Friday, August 24, 2012

Books: Against the Giants

Last year when I was playing in the Temple of Elemental Evil campaign, I decided to go all-out by playing the computer game and reading the novel as well.  The book was a bit forgettable, but it was nice to read something that felt like an actual D&D game.  Previously the only D&D books I'd read were the first 20 or so Drizzt books.  Those were fun and all, but lets face it, they don't really feel like D&D.  Drizzt is more like a super hero than a character you'd roll up in D&D, and I can see why many gamers don't like the influence he's had on munchkin players.

But the ToEE novelization was different.  It didn't have any break-out characters who had abilities beyond their class, just the normal RPG mainstays you might see in any tabletop party.  I wouldn't call it an important work of fiction, but there are worse ways to pass the time.  So with that attitude in mind, I recently picked up "Against the Giants" by Ru Emerson.  I was actually impressed.  Okay, it still wasn't a masterpiece by any standards, but it really captured the feel of D&D and I enjoyed that a lot.  It was also a light read - I don't get to read often so books usually take me forever, but I managed to finish this one in about two weeks.

I think it was the little details that enthralled me the most.  While the action scenes were adequate, I preferred all the dungeoneering aspects - searching for traps, using noise-blocking spells to keep the fights from attracting reinforcements, preparing food, finding spots to hide for long rests, choosing spells to prepare, and so on.  There are varying motivations among the party members - vengeance, duty, treasure - which results in the occasional in-party conflict.  For example (slight spoiler), at one point the party has a huge disagreement over whether to kill a helpless enemy, and it reminded me of some of the best moments I've had in my own groups.  So while Ru Emerson might not be one of the best writers I've ever read, I'd love to have her as my DM.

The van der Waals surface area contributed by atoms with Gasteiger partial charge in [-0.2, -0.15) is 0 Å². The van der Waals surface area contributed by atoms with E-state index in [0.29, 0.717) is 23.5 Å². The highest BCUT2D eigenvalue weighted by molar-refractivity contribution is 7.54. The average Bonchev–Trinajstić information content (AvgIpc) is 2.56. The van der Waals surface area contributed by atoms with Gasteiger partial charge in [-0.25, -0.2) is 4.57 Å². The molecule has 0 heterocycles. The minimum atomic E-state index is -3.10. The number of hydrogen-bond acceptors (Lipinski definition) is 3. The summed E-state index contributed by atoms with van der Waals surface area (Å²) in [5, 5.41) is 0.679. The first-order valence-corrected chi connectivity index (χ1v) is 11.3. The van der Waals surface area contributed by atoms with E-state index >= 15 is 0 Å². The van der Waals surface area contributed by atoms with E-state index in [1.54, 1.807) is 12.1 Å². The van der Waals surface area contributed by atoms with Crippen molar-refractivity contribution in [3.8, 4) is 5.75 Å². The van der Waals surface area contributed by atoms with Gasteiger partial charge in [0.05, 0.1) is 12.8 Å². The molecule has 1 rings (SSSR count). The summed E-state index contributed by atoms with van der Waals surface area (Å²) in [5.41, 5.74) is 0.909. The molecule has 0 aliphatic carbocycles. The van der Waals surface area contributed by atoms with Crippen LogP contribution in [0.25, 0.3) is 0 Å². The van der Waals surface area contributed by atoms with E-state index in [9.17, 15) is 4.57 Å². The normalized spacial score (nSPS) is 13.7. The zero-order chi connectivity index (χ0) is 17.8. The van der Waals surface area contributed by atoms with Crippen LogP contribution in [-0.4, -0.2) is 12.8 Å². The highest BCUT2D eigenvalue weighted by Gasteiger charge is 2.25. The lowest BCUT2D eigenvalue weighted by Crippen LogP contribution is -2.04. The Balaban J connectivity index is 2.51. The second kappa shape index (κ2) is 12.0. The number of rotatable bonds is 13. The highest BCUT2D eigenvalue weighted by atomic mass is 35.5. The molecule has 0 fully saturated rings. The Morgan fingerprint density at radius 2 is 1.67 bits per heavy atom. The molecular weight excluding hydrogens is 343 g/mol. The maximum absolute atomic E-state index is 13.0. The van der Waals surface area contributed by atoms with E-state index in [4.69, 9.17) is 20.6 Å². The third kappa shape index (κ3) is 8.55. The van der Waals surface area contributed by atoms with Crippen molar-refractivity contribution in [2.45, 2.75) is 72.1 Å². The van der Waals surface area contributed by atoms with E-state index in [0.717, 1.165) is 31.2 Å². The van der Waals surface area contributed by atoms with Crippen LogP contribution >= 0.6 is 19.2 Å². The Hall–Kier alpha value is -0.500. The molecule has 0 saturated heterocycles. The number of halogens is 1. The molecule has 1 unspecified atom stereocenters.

My only real gripes with the story came when I start to think of it in terms of game mechanics.  I kept trying to figure out what level the group was.  They definitely weren't newbies:  They were able to take out a lot of giants with little difficulty, and the party wizard had a wide variety of decent spells.  But the main character, Lhors, was a farmboy with some training but no real combat experience.  He had the background of a level 1 character, but he managed to take out a giant with one hit fairly early in the book.  (Must have rolled a crit.)  It was believable enough in the book, but it shows exactly why it's problematic to think in gameplay rules.  Even when playing the actual game, a good DM will nudge the rules aside now and then for the sake of a good story, so I have no problem with the author taking these dramatic liberties.

Also, I hate to nitpick, but the book also had a lot of typos.  Sometimes I think I should have been a proofreader, because typos just really stand out to me.  So it's a personal beef; knowing that I'm catching things that other people were paid to catch (and still failed).  But that's just me.

Anyway, if you like D&D fiction and want a quick read, there's worse books you could try.  It might not be particularly memorable, but I found it more entertaining than any of the Drizzt books.  Next up, I'm reading the Tomb of Horrors.  I think I could get addicted to the novelizations of classic Greyhawk modules.

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